Clark Gregg’s Leonato is a warm, genial figure – and not a little camp, which is no bad thing – while Reed Diamond’s Don Pedro and Sean Maher as his bastard brother, Don John, provide solid, ever watchable interpretations of those stock characters.

As the secondary couple, Jillian Morgese is little more than a cipher in the thankless role of Hero, far eclipsed by Fran Kranz’s Claudio. As the smitten young man who allows Don John’s lies to lead him to believe his fiancée has been unfaithful to him, Kranz is astonishing. He’s been a supporting actor in several Whedon projects up to now, but I really hope that this role is enough to get casting directors considering him for the romantic lead in future projects. [AMAZONPRODUCTS asin=”B00C2A4SX6″]

There is an undoubted highlight in the casting, though – Nathan Fillion as the buffoonish constable Dogberry. Fans of Doctor Horrible’s Singalong Blog know that, as Captain Hammer, Fillion can play heroically stupid like nobody else. That’s a path he not only treads again here, but trips down with abandon. He steals every scene he’s in, although Tom Lenk as his assistant Verges is a hilarious accomplice in that regard.

The music is also wonderful, composed by Whedon, produced by his brother Jed and featuring the vocal talents of Jed’s wife Maurissa Tancharoen. In terms of adapting the song Sigh No More, they do a great song that fits in with the mood of the party scenes. (I still prefer Michael Bruce’s Eighties-themed interpretation, though.)

Much Ado About nothing is still on release – for details, see the official websiteThe film is available to pre-order on DVD and Blu-Ray for release in October. The original score is available now.

Much Ado About Nothing5Scott Matthewman2013-06-23 14:17:44Yesterday, I finally got to see Joss Whedon’s film adaptation of Much Ado About Nothing. Shot in twelve days in black and white in and around Whedon’s…

Coming soon: Joss Whedon’s Much Ado About Nothing

If there’s one film I’m looking forward to this June – and that ignores both Behind the Candelabra and Man of Steel – it’s Joss Whedon’s take on Shakespeare’s comedy Much Ado About Nothing.

Filmed over a couple of weeks as the director took a break between production and post-production of Avengers Assemble, it was shot in and around Whedon’s home, and stars actors who have featured in several of his previous projects (for a selection of interviews with them, see this Buzzfeed article).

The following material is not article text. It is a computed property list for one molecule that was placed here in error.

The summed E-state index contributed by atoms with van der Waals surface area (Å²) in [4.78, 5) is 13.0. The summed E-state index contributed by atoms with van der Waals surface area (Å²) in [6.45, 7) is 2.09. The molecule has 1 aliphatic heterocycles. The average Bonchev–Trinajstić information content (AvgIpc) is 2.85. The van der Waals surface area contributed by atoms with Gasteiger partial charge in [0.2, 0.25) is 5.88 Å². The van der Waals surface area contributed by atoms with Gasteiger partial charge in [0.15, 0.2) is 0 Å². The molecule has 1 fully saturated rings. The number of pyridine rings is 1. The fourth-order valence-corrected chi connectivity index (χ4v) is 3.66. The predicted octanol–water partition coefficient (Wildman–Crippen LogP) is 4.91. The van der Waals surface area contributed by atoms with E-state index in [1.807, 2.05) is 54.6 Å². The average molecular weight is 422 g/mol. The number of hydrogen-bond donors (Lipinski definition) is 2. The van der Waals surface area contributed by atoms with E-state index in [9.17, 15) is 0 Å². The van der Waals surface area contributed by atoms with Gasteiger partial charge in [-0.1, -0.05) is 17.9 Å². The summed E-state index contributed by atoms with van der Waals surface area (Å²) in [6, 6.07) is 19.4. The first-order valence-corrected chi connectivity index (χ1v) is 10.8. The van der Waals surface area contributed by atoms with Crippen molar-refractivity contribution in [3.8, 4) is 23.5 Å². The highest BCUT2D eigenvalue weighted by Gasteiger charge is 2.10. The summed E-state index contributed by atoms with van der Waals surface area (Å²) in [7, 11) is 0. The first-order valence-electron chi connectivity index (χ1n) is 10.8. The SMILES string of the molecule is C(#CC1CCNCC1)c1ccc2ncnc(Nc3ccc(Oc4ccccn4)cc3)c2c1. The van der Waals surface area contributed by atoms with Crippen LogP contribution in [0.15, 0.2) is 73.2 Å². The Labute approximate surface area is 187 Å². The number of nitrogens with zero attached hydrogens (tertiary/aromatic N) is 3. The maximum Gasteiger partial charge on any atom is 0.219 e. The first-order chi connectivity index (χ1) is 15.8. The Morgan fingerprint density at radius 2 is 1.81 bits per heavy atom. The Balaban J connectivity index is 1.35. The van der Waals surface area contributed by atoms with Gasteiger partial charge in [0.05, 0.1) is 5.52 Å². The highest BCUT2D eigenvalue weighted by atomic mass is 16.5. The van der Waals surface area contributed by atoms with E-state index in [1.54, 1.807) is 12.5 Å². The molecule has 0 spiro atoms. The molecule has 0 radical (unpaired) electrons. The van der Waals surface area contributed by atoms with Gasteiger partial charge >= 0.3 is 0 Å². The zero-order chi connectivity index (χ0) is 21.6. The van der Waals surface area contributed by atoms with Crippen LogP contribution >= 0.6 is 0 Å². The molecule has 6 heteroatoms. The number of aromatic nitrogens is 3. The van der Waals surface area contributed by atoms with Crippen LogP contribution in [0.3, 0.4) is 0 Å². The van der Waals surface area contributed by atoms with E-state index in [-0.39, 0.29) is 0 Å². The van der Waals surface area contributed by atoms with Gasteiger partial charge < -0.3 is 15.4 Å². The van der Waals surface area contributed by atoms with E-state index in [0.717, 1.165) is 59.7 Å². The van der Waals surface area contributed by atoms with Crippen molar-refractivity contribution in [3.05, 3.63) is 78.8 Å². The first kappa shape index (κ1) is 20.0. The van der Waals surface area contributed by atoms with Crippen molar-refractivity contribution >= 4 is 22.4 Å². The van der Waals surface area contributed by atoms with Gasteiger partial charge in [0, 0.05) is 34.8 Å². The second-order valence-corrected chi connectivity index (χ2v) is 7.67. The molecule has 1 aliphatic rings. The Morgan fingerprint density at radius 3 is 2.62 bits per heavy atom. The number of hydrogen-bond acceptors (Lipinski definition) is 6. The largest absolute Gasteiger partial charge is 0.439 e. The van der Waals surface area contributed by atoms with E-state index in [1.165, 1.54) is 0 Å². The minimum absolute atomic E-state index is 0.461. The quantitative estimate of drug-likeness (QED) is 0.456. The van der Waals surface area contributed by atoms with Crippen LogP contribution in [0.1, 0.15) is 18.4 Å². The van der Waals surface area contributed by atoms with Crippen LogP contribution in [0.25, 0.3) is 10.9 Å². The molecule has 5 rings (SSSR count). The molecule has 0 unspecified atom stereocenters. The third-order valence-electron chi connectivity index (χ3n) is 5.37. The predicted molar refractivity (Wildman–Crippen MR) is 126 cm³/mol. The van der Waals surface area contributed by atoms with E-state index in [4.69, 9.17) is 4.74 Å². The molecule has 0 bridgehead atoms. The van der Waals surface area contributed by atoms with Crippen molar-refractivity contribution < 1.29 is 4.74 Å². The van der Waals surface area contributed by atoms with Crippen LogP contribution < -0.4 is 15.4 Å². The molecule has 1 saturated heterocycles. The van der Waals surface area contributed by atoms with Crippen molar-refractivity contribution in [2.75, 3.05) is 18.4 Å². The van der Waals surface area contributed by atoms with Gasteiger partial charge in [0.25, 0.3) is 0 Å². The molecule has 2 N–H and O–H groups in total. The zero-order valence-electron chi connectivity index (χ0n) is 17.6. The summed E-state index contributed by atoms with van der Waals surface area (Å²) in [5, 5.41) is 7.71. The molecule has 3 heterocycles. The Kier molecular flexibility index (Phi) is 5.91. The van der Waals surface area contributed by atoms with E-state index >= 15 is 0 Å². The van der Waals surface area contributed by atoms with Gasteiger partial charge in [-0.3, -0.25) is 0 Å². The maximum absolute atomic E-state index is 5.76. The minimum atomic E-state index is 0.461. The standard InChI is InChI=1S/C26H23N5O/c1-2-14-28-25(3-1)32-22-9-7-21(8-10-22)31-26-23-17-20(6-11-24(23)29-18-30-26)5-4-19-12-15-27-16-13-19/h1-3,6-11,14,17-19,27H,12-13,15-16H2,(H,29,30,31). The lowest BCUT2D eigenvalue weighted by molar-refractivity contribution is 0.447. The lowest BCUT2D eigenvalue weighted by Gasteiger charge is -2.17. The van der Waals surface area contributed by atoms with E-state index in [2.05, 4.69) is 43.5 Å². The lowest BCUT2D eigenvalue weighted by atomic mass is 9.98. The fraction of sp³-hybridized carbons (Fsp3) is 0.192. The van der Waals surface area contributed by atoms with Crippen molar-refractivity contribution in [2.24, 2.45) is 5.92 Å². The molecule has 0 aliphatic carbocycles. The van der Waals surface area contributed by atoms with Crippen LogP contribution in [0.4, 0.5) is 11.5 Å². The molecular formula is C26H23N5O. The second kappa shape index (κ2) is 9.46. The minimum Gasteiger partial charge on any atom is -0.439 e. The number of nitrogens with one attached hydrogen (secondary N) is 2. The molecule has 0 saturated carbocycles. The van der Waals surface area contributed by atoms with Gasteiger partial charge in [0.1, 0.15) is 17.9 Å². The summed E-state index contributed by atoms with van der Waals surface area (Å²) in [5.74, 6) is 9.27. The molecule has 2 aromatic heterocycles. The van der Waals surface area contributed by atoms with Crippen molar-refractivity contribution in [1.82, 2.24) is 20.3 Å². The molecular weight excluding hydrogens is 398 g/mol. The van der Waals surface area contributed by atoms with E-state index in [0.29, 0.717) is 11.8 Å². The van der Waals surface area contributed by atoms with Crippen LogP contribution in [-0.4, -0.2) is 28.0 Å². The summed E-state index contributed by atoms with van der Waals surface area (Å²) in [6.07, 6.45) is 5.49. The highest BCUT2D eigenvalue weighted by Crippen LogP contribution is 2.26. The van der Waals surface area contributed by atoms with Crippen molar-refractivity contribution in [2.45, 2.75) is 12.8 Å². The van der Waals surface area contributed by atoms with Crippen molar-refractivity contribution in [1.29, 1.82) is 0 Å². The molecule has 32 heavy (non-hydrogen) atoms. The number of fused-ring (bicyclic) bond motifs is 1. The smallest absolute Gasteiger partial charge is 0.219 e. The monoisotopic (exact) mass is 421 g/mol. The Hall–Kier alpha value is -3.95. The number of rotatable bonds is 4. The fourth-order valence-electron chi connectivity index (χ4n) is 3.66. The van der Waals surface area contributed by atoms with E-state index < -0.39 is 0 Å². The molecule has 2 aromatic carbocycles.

I’ve never been quite as enamoured with Alexis Denisof (Benedick) as Whedon seems to be, but Amy Acker’s Beatrice should be good fun. And the thought of Nathan Fillion as Dogberry…

For more details about the film, including the cinemas it’s booked to play in, visit the official site at It opens on June 14.

Edinburgh Fringe 2011: Shakespeare for Breakfast, C venues

Editor’s Rating

There are a number of breakfast-time shows in the Fringe, laying on coffee and croissants to entice people out of their beds after a late night of theatre/comedy/clubbing/whatever. One of the longest running is Shakespeare for Breakfast, which the publicity posters proudly proclaim is now in its twentieth year.

For all its longevity, though, I didn’t know too much about it, other than a friend of mine was closely involved in the production. So I was completely bowled over by an hour of comedy that was the perfect start to a full day of fringe theatre.

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Edinburgh Fringe 2011: Shakespeare for Breakfast, C venues5Scott Matthewman2011-08-29 14:53:43There are a number of breakfast-time shows in the Fringe, laying on coffee and croissants to entice people out of their beds after a late night of the…

The Magician’s Daughter, Little Angel Theatre

Editor’s Rating

Recently, children’s puppetry company Little Angel Theatre and the Royal Shakespeare Company celebrated the fact that both organisations were 50 years old by collaborating on a puppet version of The Tempest.

I didn’t see that show, sadly. So it was lovely to at least be able to see this sister project – also produced by Little Angel in association with the RSC – in which Michael Rosen creates a mini-sequel of sorts, for children aged 3 and above.

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The Magician’s Daughter, Little Angel Theatre4Scott Matthewman2011-07-27 12:42:26Recently, children’s puppetry company Little Angel Theatre and the Royal Shakespeare Company celebrated the fact that both organisations were 50 years…

Hamlet! The Musical, Richmond Theatre

Editor’s Rating